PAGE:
Time to re-set.
That's what I was using my plane journeys for anyway. No one was travelling with me so I could completely shut off. I could get inside my head and build up my excitement, the suspense, and gather my thoughts for what was coming next. Like looking forward to those sweet, sweet gulps of hazy Chinese air to once again fill ma lungs.
The flight over to Hong Kong was a chance to gather my thoughts whilst staring out into (literal) space after spending almost two months travelling. It was an odd regeneration period before being thrown into endless new experiences and new relationships. Sitting on the plane, getting set for my next month exploring the east of China, I wistfully stared out the window thinking about how many times the view had been instagrammed. It’s breathless really, being up above the clouds. Your perspective changes. You’re suddenly made to feel omnipresent. You’re looking down on the cities, the towns that you pass, and you can even see the curve of the earth if you’re really looking. On the way TO Mongolia, it was a night flight. I could see the stars and it felt like I was actually in space. Being between the clouds and the raging dimensionless-expanse-of-vacuumed-space it felt like it was just us and the moon.
Aeroplanes have created their own sort of culture. A metal box in which to transport any kind of human and hurtle it through the air successfully from A to B. On the journey back to China, laden with all the thoughts, quips and experience from Mongolia, the world was so blue. The sky, everything.
There are a few extracts I’d like to bring to your attention here. One of them is from my favourite book, ‘The White Goddess: An Encounter’ by Simon Gough. It's a fictionalised memoir from the once-removed-nephew of Robert Graves.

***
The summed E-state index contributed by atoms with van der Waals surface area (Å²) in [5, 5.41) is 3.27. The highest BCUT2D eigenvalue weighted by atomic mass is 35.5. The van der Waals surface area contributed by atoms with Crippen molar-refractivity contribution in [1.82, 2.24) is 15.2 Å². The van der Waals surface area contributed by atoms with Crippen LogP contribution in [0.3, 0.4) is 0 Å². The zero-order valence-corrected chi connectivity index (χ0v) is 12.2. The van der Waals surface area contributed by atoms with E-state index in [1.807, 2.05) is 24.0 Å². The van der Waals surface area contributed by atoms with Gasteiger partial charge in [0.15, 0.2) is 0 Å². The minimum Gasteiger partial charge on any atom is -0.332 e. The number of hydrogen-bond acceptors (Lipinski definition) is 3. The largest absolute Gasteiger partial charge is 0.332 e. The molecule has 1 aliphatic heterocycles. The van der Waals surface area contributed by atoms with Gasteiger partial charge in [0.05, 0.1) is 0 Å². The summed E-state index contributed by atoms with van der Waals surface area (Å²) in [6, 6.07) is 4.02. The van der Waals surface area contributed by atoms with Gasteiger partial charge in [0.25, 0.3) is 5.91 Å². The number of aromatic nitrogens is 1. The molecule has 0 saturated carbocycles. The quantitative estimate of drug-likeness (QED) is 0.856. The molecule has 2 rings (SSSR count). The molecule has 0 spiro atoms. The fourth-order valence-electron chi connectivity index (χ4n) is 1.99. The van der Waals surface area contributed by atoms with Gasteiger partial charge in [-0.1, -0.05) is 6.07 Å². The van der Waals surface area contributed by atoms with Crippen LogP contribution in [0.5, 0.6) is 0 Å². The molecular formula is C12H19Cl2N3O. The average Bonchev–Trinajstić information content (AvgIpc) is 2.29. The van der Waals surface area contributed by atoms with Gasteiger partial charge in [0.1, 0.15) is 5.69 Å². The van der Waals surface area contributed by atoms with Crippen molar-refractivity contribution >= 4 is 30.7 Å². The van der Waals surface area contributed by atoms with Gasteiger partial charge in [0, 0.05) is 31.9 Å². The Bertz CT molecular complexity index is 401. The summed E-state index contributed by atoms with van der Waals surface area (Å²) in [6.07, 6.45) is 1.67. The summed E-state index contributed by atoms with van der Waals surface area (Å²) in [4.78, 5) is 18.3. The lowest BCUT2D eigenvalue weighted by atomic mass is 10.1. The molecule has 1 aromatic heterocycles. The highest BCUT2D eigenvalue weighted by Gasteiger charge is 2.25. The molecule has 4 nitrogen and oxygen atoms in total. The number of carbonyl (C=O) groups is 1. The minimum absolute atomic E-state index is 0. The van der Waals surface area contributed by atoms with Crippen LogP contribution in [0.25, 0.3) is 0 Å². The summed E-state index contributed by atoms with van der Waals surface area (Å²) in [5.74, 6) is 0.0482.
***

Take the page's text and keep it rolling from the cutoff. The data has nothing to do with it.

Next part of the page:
I have read and re-read this so many times the pages are falling out, even on the kindle.
"I discovered that flying was the most natural thing imaginable, that whatever fear was attached to it seemed only to heighten the excitement as I looked down through my window, like God, onto the hills and valleys and rivers of France, and then onto the highest snow-capped peaks of the Pyrenees before passing slowly over the Mediterranean, the darkest, bluest sea I’d ever seen, the ‘wine dark sea’ of Homer, which I’d never quite been able to visualise until now.
The further we flew over it, the deeper blue it became, until I felt that if the aeroplane were to turn turtle I’d have found it difficult to tell the sea from the sky, the feathery wake of boats so far below from the feathers of cloud so high above. I was utterly and perfectly suspended between the two, in a state of such harmony and with both that I could have sworn my heart stopped beating for a time – or beat so solely that I could have lived for a thousand years. It was as through I were suspended not only in space, but in time."
I don't know if it's the experience of flying, or the experience of noticing you're flying. Although in this day and age we take flying for granted, most of us don't give two thoughts to it. Unless you're scared of flying that is. Then you'll think about it every second you're up there.
Resetting myself, my direction and clearing my thoughts in such a spacey space seemed ideal.